Conquest

conquest-of-canaan

“It is not because you are so good or have such integrity that you are about to occupy their land. The Lord your God will drive these nations out ahead of you only because of their wickedness, and to fulfill the oath he swore to your ancestors Abraham, Isaac, and Jacob.”  Deuteronomy 9:5

A close look at the pertinent passages of Scripture shows that God ordained the conquest of Canaan with a purpose.  God was bringing just recompense for the ‘wickedness’  of the peoples of the land.  Long before this, God had told Abraham the iniquity of the Amorites was not yet complete.  God had allowed sin to run its full course.  We might wonder how the Canaanites felt about God’s wrath.  The one statement about the conquest recorded from a Canaanite came from a king who acknowledged the righteous execution of God’s justice – “As I have done, so God has repaid me”  Judges 1:7

The primary reason for the thorough ferocity of the Hebrew conquest was this – God was demolishing systems of false worship to keep the singular devotion of His people and the holiness of His name.  Almost every passage describing the rationale behind ousting the peoples living in the land offers this reason – Canaanite worship would swiftly turn the Hebrews away from following God to serve other gods.

Joshua and Moses both voiced the same God-given rationale for the amount of violence of the conquest – it was, at the core, annihilation of false worship.  God had mandated the destruction so that Israel would never mention the name of their gods, or serve them, or bow down to them.  While there are difficulties in fully understanding this part of the story of God’s people, one thing is clear about the conquest – the point, was pure worship.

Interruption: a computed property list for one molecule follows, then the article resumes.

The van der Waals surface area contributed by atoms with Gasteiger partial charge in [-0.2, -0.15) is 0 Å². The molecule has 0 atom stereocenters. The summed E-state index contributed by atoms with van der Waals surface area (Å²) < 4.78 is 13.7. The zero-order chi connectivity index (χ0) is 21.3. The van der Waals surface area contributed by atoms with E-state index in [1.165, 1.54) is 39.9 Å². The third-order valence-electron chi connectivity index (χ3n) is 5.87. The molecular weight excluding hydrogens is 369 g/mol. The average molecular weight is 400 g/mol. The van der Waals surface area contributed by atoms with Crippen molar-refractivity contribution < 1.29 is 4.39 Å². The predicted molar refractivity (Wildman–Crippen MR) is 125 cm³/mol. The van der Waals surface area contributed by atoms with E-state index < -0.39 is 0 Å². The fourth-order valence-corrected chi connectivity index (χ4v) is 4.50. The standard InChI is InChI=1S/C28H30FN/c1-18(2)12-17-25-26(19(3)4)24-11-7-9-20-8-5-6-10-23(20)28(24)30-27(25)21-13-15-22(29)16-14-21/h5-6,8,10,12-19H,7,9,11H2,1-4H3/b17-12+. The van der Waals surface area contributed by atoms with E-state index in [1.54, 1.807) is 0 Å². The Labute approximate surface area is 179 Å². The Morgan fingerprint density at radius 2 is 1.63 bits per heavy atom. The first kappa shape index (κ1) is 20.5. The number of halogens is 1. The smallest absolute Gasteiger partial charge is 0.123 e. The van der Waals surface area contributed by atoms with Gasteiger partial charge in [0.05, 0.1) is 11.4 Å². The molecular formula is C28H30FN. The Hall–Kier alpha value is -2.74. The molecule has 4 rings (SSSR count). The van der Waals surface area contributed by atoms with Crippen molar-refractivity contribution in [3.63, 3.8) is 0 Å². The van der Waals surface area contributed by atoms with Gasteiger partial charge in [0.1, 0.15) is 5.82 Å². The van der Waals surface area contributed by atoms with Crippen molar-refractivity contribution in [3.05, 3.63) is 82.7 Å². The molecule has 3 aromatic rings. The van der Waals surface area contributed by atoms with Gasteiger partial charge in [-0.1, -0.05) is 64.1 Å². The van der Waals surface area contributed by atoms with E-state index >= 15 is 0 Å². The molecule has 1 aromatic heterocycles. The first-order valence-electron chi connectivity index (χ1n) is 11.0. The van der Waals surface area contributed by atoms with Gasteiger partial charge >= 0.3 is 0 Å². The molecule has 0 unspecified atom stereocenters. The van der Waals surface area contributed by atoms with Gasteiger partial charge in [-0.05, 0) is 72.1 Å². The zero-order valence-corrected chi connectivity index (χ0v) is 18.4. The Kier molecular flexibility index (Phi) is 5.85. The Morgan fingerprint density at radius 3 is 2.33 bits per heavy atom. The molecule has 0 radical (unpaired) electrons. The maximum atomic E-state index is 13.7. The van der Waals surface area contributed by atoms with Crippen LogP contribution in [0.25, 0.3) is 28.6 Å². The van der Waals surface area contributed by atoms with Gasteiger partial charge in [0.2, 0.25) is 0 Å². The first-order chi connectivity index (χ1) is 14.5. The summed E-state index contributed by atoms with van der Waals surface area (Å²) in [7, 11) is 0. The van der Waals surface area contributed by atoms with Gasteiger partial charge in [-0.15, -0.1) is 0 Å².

The point of the invasion was not that Israel deserved someone else’s homeland.  God told Israel clearly that they weren’t special or favoured because of their intrinsic righteousness or their great nobility.  Israel repeatedly heard that God would destroy them just as swiftly if they turned away from His worship to other gods.

One instance makes this constant purpose of God clear – the rebellion at Kadesh-Barnea.  Spies were to check out the land and the people.  Ten of the spies spooked the entire people, touching off a hysterical rebellion for self-preservation.  God was ready to destroy the entire people and start over with Moses, making out of him another people greater and mightier than the Hebrews.

Moses actually argues with God, bringing up, as he had in a previous instance, that the nations were watching.  They had heard something of God’s name which could be falsified by what God was about to do.

“But Moses said to God, “The Egyptians are going to hear about this! You delivered this people from Egypt with a great show of strength, and now this? The Egyptians will tell everyone. They’ve already heard that you are God, that you are on the side of this people, that you are present among them, that they see you with their own eyes in your Cloud that hovers over them, in the Pillar of Cloud that leads them by day and the Pillar of Fire at night. If you kill this entire people in one stroke, all the nations that have heard what has been going on will say, ‘Since God couldn’t get these people into the land which he had promised to give them, he slaughtered them out in the wilderness.’” – Numbers 14:15-16

A long pause from heaven, and then God said that he had pardoned Israel according to the prayer of Moses.  Then God raised His voice, I think, using some of the strongest expressions possible —

“But as truly as I live, all the earth shall be filled with the glory of the Lord.” Numbers 14:21

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